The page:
In Compton, which has since become increasingly prosperous, no one wants a return to the worst of the crack crisis. Chris Petit, a retired pastor and father of two who grew up in the area, has long been vocal about what he sees as Compton’s problems. “The farce which was the ‘War on Drugs’ in the ’90s incarcerated many of our young men and at the same time failed to do anything about a growing addiction problem in our city.” Young minorities have long received unjust treatment for nonviolent drug offenses, he says, and he remains skeptical about whether legal weed would benefit them.

Chris Petit is a retired pastor and outspoken critic of the legalization of marijuana dispensaries in Compton, California, where he grew up and still lives with his wife and two sons. Petit was one of many residents that voted earlier this year to prohibit the legalization of marijuana sales, despite the fact that it has been legalized throughout the state and in surrounding communities.
Roberto (Bear) Guerra

Petit recognizes that his city can’t — or won’t — enforce the law and keep illegal dispensaries from operating. “What I am against is opening the city to an industry that offers no value beyond tax revenue, especially when enforcement is lacking,” Petit says. “It’s not what I want to see in my neighborhood.”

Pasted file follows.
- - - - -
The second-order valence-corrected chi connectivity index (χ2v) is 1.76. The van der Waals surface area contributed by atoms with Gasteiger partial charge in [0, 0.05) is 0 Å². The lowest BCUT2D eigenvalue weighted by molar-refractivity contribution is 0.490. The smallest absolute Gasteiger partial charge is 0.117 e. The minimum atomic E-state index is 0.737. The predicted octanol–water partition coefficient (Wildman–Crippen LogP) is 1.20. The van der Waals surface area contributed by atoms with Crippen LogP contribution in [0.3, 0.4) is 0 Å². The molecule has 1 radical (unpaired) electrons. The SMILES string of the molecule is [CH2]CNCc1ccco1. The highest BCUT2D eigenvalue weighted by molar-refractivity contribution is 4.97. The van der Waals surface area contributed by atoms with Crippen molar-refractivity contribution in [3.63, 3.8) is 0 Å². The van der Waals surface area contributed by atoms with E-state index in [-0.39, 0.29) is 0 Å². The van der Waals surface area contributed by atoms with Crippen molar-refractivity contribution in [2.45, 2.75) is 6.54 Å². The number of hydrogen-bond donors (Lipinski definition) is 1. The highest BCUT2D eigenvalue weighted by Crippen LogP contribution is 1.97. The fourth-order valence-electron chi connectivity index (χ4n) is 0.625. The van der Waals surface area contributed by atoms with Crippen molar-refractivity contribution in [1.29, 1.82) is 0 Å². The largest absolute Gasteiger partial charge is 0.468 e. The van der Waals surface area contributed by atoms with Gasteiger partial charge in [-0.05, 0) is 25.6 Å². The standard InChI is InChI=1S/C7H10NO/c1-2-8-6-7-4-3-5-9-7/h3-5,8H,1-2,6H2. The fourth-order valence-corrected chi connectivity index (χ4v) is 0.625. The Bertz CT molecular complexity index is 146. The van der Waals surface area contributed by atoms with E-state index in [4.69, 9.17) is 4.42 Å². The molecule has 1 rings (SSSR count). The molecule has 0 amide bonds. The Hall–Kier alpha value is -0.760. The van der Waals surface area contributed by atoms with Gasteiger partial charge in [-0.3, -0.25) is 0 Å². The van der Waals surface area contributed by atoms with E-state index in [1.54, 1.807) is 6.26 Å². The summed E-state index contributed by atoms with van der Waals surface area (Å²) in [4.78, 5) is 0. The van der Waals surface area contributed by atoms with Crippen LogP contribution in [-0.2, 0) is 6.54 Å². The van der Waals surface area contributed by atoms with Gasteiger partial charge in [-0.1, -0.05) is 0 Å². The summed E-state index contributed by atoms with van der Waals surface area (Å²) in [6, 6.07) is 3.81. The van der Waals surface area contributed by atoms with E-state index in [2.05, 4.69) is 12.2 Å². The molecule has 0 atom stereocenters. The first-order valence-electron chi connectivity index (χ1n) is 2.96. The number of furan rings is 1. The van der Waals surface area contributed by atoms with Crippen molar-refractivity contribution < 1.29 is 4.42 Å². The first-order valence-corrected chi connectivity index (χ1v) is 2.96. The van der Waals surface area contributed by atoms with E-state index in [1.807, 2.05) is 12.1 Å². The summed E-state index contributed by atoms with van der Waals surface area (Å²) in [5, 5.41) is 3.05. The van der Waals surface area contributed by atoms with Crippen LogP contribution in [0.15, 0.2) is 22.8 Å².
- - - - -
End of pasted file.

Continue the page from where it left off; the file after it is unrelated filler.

Such arguments are familiar to Fanny Guzman, who, with her husband, co-founded the advocacy group Latinos for Cannabis in 2014, with members in Compton. For Guzman, the issue is both personal and cultural. Her mother is a conservative church-going Christian and teetotaler, and she didn’t acknowledge the benefits of the plant until Guzman’s terminally ill brother, who has a rare genetic disorder, began using medicinal cannabis.

This longstanding opposition to cannabis among the older generations is common in California’s Latino communities. “One of the things that our communities face is fear: fear from the historical violence that came from the War on Drugs, mass sentencing, and incarceration,” says Guzman. But Latinos for Cannabis is betting on the benefits of medicinal cannabis and safe recreational use, as well as the potential for job creation in communities of color.

Advocates say it’s urgent for communities to get involved in shaping the cannabis industry now, by addressing the barriers to legal sales, including the high cost of licenses and the legal or on owners with criminal records. Some cities are trying to level the playing field: LA and Oakland have been experimenting with for the new industry, providing support with licensing and other aspects for people and neighborhoods that have been particular targets for marijuana-related arrests.

None of this will apply to Compton, however, where local sales remain illegal. At the Rosecrans Avenue dispensary, the staff simply reopened a few days after the last raid, welcoming back their loyal customers, cutting through the police tape.

A giant inflatable gorilla calls attention to a new legal dispensary in Gardena, California, about a mile west of Compton along Rosecrans Avenue.
Roberto (Bear) Guerra

Christine Ro is a writer and editor interested in international development, social justice, environmentalism, language, and pop culture. She splits her time between Los Angeles and London.